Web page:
Wednesday, 27 April 2011

The Underrated Salad Sandwich

Finding the fridge bare at lunchtime today, I headed out into the garden...

Clockwise from left to right, you see here chopped chives, claytonia, winter gem lettuce, little gem lettuce (the thinnings from my overcrowded trough), spiky Mizuna, and Pizzo mustard (also thinnings). Not a bad selection; the gem lettuces provide a good base, the mustard and mizuna add spice, the claytonia leaves are beautifully succulent, and the chives brighten the whole thing up with that mild oniony flavour.

I piled the leaves into a sandwich with mayo and a generous grinding of black pepper, topped them with a couple of slices of tomato, and voila! Not just a few leaves between two pieces of bread, but a thick sandwich full of crunch and flavour. And as I ate it I kept thinking of other things I could have added too; basil or oregano leaves, garlic chives (used sparingly - they're very strong raw!), spring onions which are just approaching a decent size now, and a trayful of peas grown for shoots that I haven't cut yet.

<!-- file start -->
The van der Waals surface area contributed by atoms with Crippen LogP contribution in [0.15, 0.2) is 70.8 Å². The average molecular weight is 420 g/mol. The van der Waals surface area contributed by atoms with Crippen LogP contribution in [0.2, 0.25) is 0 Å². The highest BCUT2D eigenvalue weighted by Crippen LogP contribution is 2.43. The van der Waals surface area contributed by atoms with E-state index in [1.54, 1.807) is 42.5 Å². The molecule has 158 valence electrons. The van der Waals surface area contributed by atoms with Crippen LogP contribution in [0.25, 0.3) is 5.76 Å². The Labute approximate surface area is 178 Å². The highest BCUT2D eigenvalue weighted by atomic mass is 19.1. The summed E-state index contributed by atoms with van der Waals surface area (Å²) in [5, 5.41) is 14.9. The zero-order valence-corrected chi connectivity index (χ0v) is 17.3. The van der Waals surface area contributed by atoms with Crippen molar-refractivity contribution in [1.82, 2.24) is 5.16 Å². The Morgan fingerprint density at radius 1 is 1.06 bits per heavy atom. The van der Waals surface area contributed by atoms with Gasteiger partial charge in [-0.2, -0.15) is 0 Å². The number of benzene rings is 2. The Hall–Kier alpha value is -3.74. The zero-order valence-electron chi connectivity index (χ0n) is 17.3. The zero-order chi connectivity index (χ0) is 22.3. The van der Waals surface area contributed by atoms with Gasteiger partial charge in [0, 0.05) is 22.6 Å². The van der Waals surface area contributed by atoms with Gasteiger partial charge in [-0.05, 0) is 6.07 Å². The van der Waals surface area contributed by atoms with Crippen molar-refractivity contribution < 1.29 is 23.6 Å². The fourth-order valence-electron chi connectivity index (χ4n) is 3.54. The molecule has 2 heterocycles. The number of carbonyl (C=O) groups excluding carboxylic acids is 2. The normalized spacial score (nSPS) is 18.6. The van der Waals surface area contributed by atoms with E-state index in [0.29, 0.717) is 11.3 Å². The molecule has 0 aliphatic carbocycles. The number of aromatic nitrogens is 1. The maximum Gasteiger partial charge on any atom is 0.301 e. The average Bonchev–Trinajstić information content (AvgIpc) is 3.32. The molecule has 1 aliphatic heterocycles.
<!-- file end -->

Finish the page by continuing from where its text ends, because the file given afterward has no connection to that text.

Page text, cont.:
And how I wished for the first radishes from the allotment, or some lemony sorrel!

Of course, a sandwich of plain lettuce wouldn't have got me so excited, but with all these flavours to play with you can really make a sandwich or salad to suit your tastes. Later in the season of course there will be carrots and beetroots to grate in, tangy saltwort, sweet and crunchy mangetout pods, more herbs, spinaches, peppery nasturtiums - all sorts! I'm resolving right now to eat more salad sandwiches...

It's so easy to grow salad leaves like this, everyone should do it! And when they're freshly picked they're fantastically nutritious. All you need is a few pots on a patio or balcony and a quick check each day or two to make sure they're not drying out or under attack. (A sprinkle of organic slug pellets around the area and a simple soap spray to combat any aphids is enough to keep pests at bay.) Most leafy greens don't even need much sunshine and will do fine in shady areas.

And if any of the salad-growers amongst you haven't tried claytonia (winter purslane) I recommend you do! It has grown very quickly and the leaves are really fleshy and succulent with a mild, cool flavour. It's supposed to grow well through winter as well, hence the name.

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